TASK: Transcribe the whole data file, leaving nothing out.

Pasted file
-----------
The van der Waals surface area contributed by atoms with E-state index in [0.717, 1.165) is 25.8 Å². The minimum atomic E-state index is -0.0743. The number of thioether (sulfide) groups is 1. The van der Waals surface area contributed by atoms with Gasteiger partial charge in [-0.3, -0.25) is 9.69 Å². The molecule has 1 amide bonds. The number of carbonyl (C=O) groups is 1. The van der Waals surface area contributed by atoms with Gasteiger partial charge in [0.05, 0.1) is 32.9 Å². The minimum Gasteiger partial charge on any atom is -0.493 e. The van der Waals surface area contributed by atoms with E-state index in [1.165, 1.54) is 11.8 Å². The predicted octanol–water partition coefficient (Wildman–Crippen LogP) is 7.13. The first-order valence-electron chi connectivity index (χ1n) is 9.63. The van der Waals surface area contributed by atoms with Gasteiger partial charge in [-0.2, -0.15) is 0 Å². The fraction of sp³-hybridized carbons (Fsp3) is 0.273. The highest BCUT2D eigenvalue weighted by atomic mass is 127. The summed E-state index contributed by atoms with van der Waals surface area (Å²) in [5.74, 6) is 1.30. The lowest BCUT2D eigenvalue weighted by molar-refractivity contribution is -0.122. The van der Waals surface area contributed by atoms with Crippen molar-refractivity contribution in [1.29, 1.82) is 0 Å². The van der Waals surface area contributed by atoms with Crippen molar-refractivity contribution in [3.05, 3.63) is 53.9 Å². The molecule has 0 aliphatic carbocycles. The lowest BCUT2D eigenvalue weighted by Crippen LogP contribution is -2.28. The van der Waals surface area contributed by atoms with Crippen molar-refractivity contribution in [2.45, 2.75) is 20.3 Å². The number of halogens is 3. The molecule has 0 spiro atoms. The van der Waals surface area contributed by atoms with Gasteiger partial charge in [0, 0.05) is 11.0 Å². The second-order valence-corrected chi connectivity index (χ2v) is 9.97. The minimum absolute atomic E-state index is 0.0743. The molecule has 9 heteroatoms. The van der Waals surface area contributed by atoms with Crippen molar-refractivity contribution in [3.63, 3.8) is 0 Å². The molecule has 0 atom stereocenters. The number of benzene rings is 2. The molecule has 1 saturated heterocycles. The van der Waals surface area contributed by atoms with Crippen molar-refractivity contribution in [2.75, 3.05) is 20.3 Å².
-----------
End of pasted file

The van der Waals surface area contributed by atoms with E-state index in [0.717, 1.165) is 25.8 Å². The minimum atomic E-state index is -0.0743. The number of thioether (sulfide) groups is 1. The van der Waals surface area contributed by atoms with Gasteiger partial charge in [-0.3, -0.25) is 9.69 Å². The molecule has 1 amide bonds. The number of carbonyl (C=O) groups is 1. The van der Waals surface area contributed by atoms with Gasteiger partial charge in [0.05, 0.1) is 32.9 Å². The minimum Gasteiger partial charge on any atom is -0.493 e. The van der Waals surface area contributed by atoms with E-state index in [1.165, 1.54) is 11.8 Å². The predicted octanol–water partition coefficient (Wildman–Crippen LogP) is 7.13. The first-order valence-electron chi connectivity index (χ1n) is 9.63. The van der Waals surface area contributed by atoms with Gasteiger partial charge in [-0.2, -0.15) is 0 Å². The fraction of sp³-hybridized carbons (Fsp3) is 0.273. The highest BCUT2D eigenvalue weighted by atomic mass is 127. The summed E-state index contributed by atoms with van der Waals surface area (Å²) in [5.74, 6) is 1.30. The lowest BCUT2D eigenvalue weighted by molar-refractivity contribution is -0.122. The van der Waals surface area contributed by atoms with Crippen molar-refractivity contribution in [1.29, 1.82) is 0 Å². The van der Waals surface area contributed by atoms with Crippen molar-refractivity contribution in [3.05, 3.63) is 53.9 Å². The molecule has 0 aliphatic carbocycles. The lowest BCUT2D eigenvalue weighted by Crippen LogP contribution is -2.28. The van der Waals surface area contributed by atoms with Crippen molar-refractivity contribution in [2.45, 2.75) is 20.3 Å². The number of halogens is 3. The molecule has 0 spiro atoms. The van der Waals surface area contributed by atoms with Gasteiger partial charge in [0, 0.05) is 11.0 Å². The second-order valence-corrected chi connectivity index (χ2v) is 9.97. The minimum absolute atomic E-state index is 0.0743. The molecule has 9 heteroatoms. The van der Waals surface area contributed by atoms with Crippen molar-refractivity contribution in [3.63, 3.8) is 0 Å². The molecule has 0 atom stereocenters. The number of benzene rings is 2. The molecule has 1 saturated heterocycles. The van der Waals surface area contributed by atoms with Crippen molar-refractivity contribution in [2.75, 3.05) is 20.3 Å².